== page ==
As a specialist in magazine websites, I do a lot of thinking about why people like magazines, and whether that special something is transferable to the web. I also do a lot of thinking about what web-only properties do especially well, and how print magazines are evolving with online behaviour in mind.
A fantastic series on “content farms” like Demand Media currently running on PBS site MediaShift has had me thinking about these kinds of things a lot more. And the latest piece, “Don’t blame the content farms“, really solidified some of the issues for me.
Question: Why do you read what you read?
Are you looking for specific information? Entertainment? Education? Interesting articles on topics you’re interested in?
In the pre-internet age (remember?), print media could and did fulfill all of these needs for readers. But with the ubiquity of the web – and especially of search – some kinds of information have become superfluous in print. Pure news, for instance, is next to useless in print. (I’m not talking about analysis.) And a lot of service pieces are becoming that way, too.
Let’s look at an example. Bon Appetit magazine has a lot of recipes. And they follow the seasons with a lot of them. But you may have noticed that aside from the annoying habit of, say, August issues coming out in early July, most Americans get fresh local peaches at least several weeks ahead of us in Canada. So for me, it takes weeks if not a month or more for Bon Appetit’s “seasonal” recipes to actually be in season. I’m not blaming them for this. But it makes it a big hassle for me to organize magazines and recipes. And why do it that way when I can just search for what I want online?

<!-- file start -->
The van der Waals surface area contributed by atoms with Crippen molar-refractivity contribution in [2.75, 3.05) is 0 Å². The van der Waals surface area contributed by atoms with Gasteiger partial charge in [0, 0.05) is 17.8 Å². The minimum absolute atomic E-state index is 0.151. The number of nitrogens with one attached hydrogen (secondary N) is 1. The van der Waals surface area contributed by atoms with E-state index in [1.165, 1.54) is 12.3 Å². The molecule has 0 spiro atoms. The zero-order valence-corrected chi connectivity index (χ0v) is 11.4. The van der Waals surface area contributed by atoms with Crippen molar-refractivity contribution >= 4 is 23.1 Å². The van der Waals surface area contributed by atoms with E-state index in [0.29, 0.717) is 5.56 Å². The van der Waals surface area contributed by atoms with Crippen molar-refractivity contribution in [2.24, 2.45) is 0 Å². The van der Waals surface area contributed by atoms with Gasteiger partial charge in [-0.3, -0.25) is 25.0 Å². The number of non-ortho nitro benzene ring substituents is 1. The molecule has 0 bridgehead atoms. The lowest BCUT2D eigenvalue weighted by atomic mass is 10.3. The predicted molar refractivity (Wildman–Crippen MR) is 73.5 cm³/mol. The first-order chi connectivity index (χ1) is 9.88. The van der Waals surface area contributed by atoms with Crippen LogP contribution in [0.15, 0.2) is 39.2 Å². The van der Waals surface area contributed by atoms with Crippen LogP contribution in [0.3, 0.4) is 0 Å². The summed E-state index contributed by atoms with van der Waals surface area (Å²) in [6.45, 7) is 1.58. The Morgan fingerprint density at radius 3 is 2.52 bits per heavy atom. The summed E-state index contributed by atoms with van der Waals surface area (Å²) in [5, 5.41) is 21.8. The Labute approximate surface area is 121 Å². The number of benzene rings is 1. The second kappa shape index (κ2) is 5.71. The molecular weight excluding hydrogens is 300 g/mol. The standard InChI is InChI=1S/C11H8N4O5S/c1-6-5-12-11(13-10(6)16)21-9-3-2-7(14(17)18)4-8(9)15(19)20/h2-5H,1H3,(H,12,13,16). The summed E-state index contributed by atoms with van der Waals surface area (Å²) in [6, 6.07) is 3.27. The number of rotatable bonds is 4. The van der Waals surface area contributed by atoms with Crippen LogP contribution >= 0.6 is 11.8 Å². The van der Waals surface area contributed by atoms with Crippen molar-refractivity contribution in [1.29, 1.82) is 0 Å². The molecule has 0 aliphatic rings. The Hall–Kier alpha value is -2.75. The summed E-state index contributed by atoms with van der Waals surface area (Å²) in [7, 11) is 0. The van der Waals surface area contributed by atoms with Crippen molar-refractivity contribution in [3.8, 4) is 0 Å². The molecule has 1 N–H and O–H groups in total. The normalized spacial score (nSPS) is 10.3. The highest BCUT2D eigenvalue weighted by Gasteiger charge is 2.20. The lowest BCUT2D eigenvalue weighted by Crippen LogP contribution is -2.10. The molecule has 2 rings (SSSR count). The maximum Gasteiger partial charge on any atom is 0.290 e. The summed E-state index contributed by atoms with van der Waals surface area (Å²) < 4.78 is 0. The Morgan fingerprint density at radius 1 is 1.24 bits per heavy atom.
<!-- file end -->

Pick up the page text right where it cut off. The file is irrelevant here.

Bon Appetit is trying to give its readers what they’re looking for. But the problem is that readers aren’t always looking for those things when they’re reading the magazine, or when they have the magazine available. (Maybe I’m at work looking for a dinner recipe using fresh peas, and my magazine is at home.) More and more, the competitive advantage magazines can offer to readers isn’t specific and searchable information, but targeted and curated information – the kinds of articles you didn’t know you’d be interested in until you came across them and read them.
Is there really a greater reading pleasure than immersing yourself in your favourite magazine on the day it arrives in the mailbox and following the editors’ suggested journey through the issue, absorbing new ideas along the way? Or in picking up a magazine from the newsstand based on one cover line, only to discover an amazing article you didn’t know would be there?
To me, it’s this immersive experience, combined with incidental reading, that makes a magazine a magazine. When I read Runner’s World, for example, I want to enjoy myself. I want information on being a better runner, of course, but I also want to be inspired to run more, and to read about other runners, and to learn about things that only the specialists – the editors at Runner’s World – can share with me. I want to read that really long profile of the person I’d never heard of before. I want to learn about a fun race in a city I’ve never been to.
This magazine experience isn’t only available in print, although it works better that way (so far) because there are less distractions. But more important, the web search experience doesn’t work well in print. So when you’re creating your magazine, don’t try to recreate the web. And above all, don’t give your readers what they’re looking for.
Give them what they don’t know they’re looking for.
There is no rule that says online papers must play print’s little brother. On the contrary, the most successful ones are more like inspired riffs on a print theme.
I’ve always disagreed with this statement. Attention span has to do with where the reader is, not where the text is. If most of the people who access your website are at work/eating breakfast/on the bus/in a hurry/sitting in an uncomfortable chair at an ancient computer, then of course they’re not interested in reading a long, in-depth story. But as computers become more portable and more pleasurable to use, people are more likely to have the physical and mental attention span to focus on longer stories.